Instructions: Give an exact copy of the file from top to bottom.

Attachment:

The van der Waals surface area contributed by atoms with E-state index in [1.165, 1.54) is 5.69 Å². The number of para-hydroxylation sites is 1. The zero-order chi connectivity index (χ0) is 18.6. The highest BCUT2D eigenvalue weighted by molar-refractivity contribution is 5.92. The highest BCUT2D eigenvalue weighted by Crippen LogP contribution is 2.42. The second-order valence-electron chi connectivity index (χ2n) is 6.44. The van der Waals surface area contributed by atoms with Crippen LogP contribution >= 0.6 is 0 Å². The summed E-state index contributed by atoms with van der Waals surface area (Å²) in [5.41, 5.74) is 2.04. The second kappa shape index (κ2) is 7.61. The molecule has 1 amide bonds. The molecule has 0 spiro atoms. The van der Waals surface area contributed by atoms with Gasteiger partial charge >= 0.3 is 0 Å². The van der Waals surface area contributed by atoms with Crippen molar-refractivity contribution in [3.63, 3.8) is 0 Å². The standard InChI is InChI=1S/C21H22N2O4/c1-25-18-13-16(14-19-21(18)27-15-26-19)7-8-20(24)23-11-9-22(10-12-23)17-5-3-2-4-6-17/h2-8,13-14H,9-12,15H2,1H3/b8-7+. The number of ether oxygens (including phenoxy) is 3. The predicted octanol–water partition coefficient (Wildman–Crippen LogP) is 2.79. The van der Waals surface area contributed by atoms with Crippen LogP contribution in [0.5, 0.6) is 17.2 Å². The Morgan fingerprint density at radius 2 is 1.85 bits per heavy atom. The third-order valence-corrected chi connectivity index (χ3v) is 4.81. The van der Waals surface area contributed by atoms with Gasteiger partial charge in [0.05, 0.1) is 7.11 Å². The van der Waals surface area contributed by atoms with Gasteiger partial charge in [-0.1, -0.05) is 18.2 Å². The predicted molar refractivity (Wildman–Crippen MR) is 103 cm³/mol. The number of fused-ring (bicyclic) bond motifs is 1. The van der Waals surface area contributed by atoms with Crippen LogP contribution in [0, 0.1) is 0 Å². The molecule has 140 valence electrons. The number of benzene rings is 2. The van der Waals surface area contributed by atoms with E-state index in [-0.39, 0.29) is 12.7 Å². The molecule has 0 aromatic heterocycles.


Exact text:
The van der Waals surface area contributed by atoms with E-state index in [1.165, 1.54) is 5.69 Å². The number of para-hydroxylation sites is 1. The zero-order chi connectivity index (χ0) is 18.6. The highest BCUT2D eigenvalue weighted by molar-refractivity contribution is 5.92. The highest BCUT2D eigenvalue weighted by Crippen LogP contribution is 2.42. The second-order valence-electron chi connectivity index (χ2n) is 6.44. The van der Waals surface area contributed by atoms with Crippen LogP contribution >= 0.6 is 0 Å². The summed E-state index contributed by atoms with van der Waals surface area (Å²) in [5.41, 5.74) is 2.04. The second kappa shape index (κ2) is 7.61. The molecule has 1 amide bonds. The molecule has 0 spiro atoms. The van der Waals surface area contributed by atoms with Gasteiger partial charge >= 0.3 is 0 Å². The van der Waals surface area contributed by atoms with Crippen molar-refractivity contribution in [3.63, 3.8) is 0 Å². The standard InChI is InChI=1S/C21H22N2O4/c1-25-18-13-16(14-19-21(18)27-15-26-19)7-8-20(24)23-11-9-22(10-12-23)17-5-3-2-4-6-17/h2-8,13-14H,9-12,15H2,1H3/b8-7+. The number of ether oxygens (including phenoxy) is 3. The predicted octanol–water partition coefficient (Wildman–Crippen LogP) is 2.79. The van der Waals surface area contributed by atoms with Crippen LogP contribution in [0.5, 0.6) is 17.2 Å². The Morgan fingerprint density at radius 2 is 1.85 bits per heavy atom. The third-order valence-corrected chi connectivity index (χ3v) is 4.81. The van der Waals surface area contributed by atoms with Gasteiger partial charge in [0.05, 0.1) is 7.11 Å². The van der Waals surface area contributed by atoms with Gasteiger partial charge in [-0.1, -0.05) is 18.2 Å². The predicted molar refractivity (Wildman–Crippen MR) is 103 cm³/mol. The number of fused-ring (bicyclic) bond motifs is 1. The van der Waals surface area contributed by atoms with Crippen LogP contribution in [0, 0.1) is 0 Å². The molecule has 140 valence electrons. The number of benzene rings is 2. The van der Waals surface area contributed by atoms with E-state index in [-0.39, 0.29) is 12.7 Å². The molecule has 0 aromatic heterocycles.